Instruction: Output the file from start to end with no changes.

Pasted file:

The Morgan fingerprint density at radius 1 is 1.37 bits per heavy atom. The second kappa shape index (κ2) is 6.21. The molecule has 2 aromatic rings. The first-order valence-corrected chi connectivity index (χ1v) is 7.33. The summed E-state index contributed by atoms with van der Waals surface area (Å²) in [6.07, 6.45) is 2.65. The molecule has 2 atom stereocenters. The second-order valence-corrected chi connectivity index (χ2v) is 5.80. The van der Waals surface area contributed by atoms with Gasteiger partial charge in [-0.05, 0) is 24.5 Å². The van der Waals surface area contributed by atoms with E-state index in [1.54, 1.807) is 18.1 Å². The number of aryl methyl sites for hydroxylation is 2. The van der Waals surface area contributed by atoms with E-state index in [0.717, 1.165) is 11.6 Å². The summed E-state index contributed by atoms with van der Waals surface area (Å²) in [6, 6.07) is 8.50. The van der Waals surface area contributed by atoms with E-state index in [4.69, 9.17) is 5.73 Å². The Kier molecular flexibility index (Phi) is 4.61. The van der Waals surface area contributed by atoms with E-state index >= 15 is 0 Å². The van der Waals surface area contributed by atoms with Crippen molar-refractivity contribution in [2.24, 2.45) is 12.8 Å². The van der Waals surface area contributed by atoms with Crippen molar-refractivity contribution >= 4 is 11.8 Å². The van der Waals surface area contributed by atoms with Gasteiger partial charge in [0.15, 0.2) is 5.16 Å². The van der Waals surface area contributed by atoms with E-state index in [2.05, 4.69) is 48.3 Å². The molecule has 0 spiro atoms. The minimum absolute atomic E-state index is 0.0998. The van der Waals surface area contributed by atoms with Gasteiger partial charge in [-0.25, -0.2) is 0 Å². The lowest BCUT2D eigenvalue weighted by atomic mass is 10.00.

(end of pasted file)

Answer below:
The Morgan fingerprint density at radius 1 is 1.37 bits per heavy atom. The second kappa shape index (κ2) is 6.21. The molecule has 2 aromatic rings. The first-order valence-corrected chi connectivity index (χ1v) is 7.33. The summed E-state index contributed by atoms with van der Waals surface area (Å²) in [6.07, 6.45) is 2.65. The molecule has 2 atom stereocenters. The second-order valence-corrected chi connectivity index (χ2v) is 5.80. The van der Waals surface area contributed by atoms with Gasteiger partial charge in [-0.05, 0) is 24.5 Å². The van der Waals surface area contributed by atoms with E-state index in [1.54, 1.807) is 18.1 Å². The number of aryl methyl sites for hydroxylation is 2. The van der Waals surface area contributed by atoms with E-state index in [0.717, 1.165) is 11.6 Å². The summed E-state index contributed by atoms with van der Waals surface area (Å²) in [6, 6.07) is 8.50. The van der Waals surface area contributed by atoms with E-state index in [4.69, 9.17) is 5.73 Å². The Kier molecular flexibility index (Phi) is 4.61. The van der Waals surface area contributed by atoms with E-state index >= 15 is 0 Å². The van der Waals surface area contributed by atoms with Crippen molar-refractivity contribution in [2.24, 2.45) is 12.8 Å². The van der Waals surface area contributed by atoms with Crippen molar-refractivity contribution >= 4 is 11.8 Å². The van der Waals surface area contributed by atoms with Gasteiger partial charge in [0.15, 0.2) is 5.16 Å². The van der Waals surface area contributed by atoms with E-state index in [2.05, 4.69) is 48.3 Å². The molecule has 0 spiro atoms. The minimum absolute atomic E-state index is 0.0998. The van der Waals surface area contributed by atoms with Gasteiger partial charge in [-0.25, -0.2) is 0 Å². The lowest BCUT2D eigenvalue weighted by atomic mass is 10.00.